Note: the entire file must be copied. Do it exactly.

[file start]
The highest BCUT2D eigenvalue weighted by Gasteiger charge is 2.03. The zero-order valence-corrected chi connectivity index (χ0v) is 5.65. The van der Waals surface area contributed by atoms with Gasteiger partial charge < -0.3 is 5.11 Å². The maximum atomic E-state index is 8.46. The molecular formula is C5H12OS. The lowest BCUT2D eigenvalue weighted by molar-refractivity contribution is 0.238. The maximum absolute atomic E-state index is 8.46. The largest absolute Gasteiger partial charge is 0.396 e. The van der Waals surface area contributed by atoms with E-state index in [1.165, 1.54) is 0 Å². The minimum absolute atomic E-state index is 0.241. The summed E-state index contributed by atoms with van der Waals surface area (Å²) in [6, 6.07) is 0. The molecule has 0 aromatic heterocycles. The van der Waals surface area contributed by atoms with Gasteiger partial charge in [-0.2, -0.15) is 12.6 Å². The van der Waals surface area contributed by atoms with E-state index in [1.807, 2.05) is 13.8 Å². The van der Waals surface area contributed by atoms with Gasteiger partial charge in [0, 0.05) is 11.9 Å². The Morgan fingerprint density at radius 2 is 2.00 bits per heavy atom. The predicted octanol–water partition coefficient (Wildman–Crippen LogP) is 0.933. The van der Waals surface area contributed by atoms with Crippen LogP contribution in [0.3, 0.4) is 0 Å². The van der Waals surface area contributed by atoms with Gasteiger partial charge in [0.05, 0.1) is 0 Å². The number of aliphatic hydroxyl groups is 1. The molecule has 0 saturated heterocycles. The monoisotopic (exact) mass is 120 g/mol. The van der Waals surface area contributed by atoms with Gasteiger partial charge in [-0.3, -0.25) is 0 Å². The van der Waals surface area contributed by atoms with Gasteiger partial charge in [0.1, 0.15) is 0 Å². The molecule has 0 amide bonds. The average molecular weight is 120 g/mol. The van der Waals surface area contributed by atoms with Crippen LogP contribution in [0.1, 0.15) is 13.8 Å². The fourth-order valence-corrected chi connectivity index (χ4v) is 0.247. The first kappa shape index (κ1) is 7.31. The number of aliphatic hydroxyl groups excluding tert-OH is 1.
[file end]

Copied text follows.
The highest BCUT2D eigenvalue weighted by Gasteiger charge is 2.03. The zero-order valence-corrected chi connectivity index (χ0v) is 5.65. The van der Waals surface area contributed by atoms with Gasteiger partial charge < -0.3 is 5.11 Å². The maximum atomic E-state index is 8.46. The molecular formula is C5H12OS. The lowest BCUT2D eigenvalue weighted by molar-refractivity contribution is 0.238. The maximum absolute atomic E-state index is 8.46. The largest absolute Gasteiger partial charge is 0.396 e. The van der Waals surface area contributed by atoms with E-state index in [1.165, 1.54) is 0 Å². The minimum absolute atomic E-state index is 0.241. The summed E-state index contributed by atoms with van der Waals surface area (Å²) in [6, 6.07) is 0. The molecule has 0 aromatic heterocycles. The van der Waals surface area contributed by atoms with Gasteiger partial charge in [-0.2, -0.15) is 12.6 Å². The van der Waals surface area contributed by atoms with E-state index in [1.807, 2.05) is 13.8 Å². The van der Waals surface area contributed by atoms with Gasteiger partial charge in [0, 0.05) is 11.9 Å². The Morgan fingerprint density at radius 2 is 2.00 bits per heavy atom. The predicted octanol–water partition coefficient (Wildman–Crippen LogP) is 0.933. The van der Waals surface area contributed by atoms with Crippen LogP contribution in [0.3, 0.4) is 0 Å². The van der Waals surface area contributed by atoms with Gasteiger partial charge in [0.05, 0.1) is 0 Å². The number of aliphatic hydroxyl groups is 1. The molecule has 0 saturated heterocycles. The monoisotopic (exact) mass is 120 g/mol. The van der Waals surface area contributed by atoms with Gasteiger partial charge in [-0.3, -0.25) is 0 Å². The van der Waals surface area contributed by atoms with Gasteiger partial charge in [0.1, 0.15) is 0 Å². The molecule has 0 amide bonds. The average molecular weight is 120 g/mol. The van der Waals surface area contributed by atoms with Crippen LogP contribution in [0.1, 0.15) is 13.8 Å². The fourth-order valence-corrected chi connectivity index (χ4v) is 0.247. The first kappa shape index (κ1) is 7.31. The number of aliphatic hydroxyl groups excluding tert-OH is 1.